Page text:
Resonant Circuits for MEMS Interfaces

This work describes the use of resonant circuits for electrostatic actuation of MEMS devices with low voltage drive electronics. Resonant drive also offers a solution for position sensing and generates a sense signal without the need for a separate sense capacitor. Moreover, an inherent force feedback mechanism limits the drive voltage as the drive capacitor becomes larger and stabilizes parallel-plate actuators beyond the pull-in point of the constant voltage actuation. Resonant drive technique addresses the main challenges in MEMS interface design by using the same circuit and capacitor for both actuation and position sensing.
Resonant drive exploits the passive amplification in series RLC tank circuits. At electrical resonance, capacitor voltage amplitude can be much higher than the amplitude of the signal driving the tank. The tank circuit consists of an inductor connected in series to the MEMS drive capacitor. Since the drive signal is passively amplified through the tank, resonant drive does not need high voltage electronics for actuation. To maximize the amplification, an oscillator circuit brings the tank to electrical resonance. The oscillator circuit also controls the signal amplitude and sets the MEMS position.
As the actuator gap closes, the capacitance increases, causing the resonance frequency of the tank to decrease. The oscillator circuit automatically follows the frequency shift. Thus, the oscillation frequency is an electrical signal that tracks the actuator position. This alleviates the need for a separate sense capacitor and electronics. The increase in the drive capacitor also decreases the quality factor of the tank and automatically reduces the capacitor voltage amplitude. This phenomenon establishes an inherent feedback loop that counteracts the positive feedback leading to pull-in. Thus, the resonant drive circuit stabilizes parallel-plate actuators without using additional control mechanisms.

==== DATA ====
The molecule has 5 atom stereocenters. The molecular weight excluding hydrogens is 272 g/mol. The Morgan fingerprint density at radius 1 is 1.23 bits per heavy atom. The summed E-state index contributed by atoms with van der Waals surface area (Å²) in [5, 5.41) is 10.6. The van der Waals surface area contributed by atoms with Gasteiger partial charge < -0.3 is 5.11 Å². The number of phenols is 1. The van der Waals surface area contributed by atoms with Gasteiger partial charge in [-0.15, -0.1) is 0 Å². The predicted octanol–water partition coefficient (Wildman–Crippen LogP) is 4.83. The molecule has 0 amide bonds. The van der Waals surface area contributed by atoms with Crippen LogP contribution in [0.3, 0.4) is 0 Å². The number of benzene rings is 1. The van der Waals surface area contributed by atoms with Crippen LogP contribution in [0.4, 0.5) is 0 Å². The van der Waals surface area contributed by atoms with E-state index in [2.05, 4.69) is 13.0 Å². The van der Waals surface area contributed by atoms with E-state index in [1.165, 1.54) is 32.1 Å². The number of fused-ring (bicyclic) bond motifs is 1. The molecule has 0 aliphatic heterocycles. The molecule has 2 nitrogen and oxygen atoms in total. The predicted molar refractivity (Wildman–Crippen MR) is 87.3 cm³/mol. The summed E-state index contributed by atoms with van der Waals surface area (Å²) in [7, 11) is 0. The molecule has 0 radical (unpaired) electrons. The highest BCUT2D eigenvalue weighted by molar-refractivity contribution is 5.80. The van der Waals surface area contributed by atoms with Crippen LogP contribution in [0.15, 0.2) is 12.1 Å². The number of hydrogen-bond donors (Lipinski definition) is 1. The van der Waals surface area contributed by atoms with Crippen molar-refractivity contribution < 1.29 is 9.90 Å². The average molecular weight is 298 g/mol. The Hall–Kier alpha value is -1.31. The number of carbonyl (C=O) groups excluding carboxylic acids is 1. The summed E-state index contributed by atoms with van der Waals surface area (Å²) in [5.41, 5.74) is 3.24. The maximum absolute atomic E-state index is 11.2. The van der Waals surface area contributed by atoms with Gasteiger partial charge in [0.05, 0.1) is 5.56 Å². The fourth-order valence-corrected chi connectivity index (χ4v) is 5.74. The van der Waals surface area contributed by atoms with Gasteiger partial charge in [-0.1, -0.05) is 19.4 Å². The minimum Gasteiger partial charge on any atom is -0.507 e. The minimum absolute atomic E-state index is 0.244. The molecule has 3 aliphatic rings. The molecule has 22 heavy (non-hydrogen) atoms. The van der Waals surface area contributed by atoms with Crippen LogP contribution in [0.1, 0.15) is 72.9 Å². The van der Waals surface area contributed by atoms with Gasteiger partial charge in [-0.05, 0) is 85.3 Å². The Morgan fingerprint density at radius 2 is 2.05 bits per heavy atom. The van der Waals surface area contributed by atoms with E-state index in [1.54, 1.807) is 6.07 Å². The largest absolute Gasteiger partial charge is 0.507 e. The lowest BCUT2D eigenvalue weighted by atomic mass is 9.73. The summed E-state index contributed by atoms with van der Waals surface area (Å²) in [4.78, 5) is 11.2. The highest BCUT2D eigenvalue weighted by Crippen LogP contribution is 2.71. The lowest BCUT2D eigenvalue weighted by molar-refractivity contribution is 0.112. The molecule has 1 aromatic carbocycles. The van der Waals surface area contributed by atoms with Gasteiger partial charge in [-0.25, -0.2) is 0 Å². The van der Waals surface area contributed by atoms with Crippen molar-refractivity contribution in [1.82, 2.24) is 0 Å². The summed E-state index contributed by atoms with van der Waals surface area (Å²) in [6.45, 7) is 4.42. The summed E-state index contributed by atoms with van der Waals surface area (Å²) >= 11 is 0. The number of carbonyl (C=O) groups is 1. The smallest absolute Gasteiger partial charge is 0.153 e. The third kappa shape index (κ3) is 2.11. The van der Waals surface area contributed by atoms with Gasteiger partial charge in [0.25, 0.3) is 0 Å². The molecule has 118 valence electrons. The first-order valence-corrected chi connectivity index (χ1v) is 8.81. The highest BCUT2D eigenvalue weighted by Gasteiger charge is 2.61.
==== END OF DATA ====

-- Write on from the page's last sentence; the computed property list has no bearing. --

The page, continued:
Resonant drive is demonstrated using torsional MEMS mirrors that require 45V for 4.5° of rotation. The RLC tank consisting of the mirror drive capacitor and a 390μH inductor has a Q of 14.5 and drives the mirror to 4.5° of rotation by using only a 9V peak-to-peak drive signal. Drive and sense circuits use standard CMOS parts. The sense frequency resolution of the oscillator is 25HzRMS, which corresponds to 33μrad (1.9 milli-degree) of mirror rotation. The phase noise of the oscillator circuit limits the sense resolution. The resonant drive circuit also exhibits an extended range of motion by driving a parallel-plate actuator up to 50% of the gap before pull-in.
Publication date: 
September 30, 2005
Publication type: 
Ph.D. Dissertation
Cagdaser, B. (2005). Resonant Circuits for MEMS Interfaces. United States: University of California, Berkeley.

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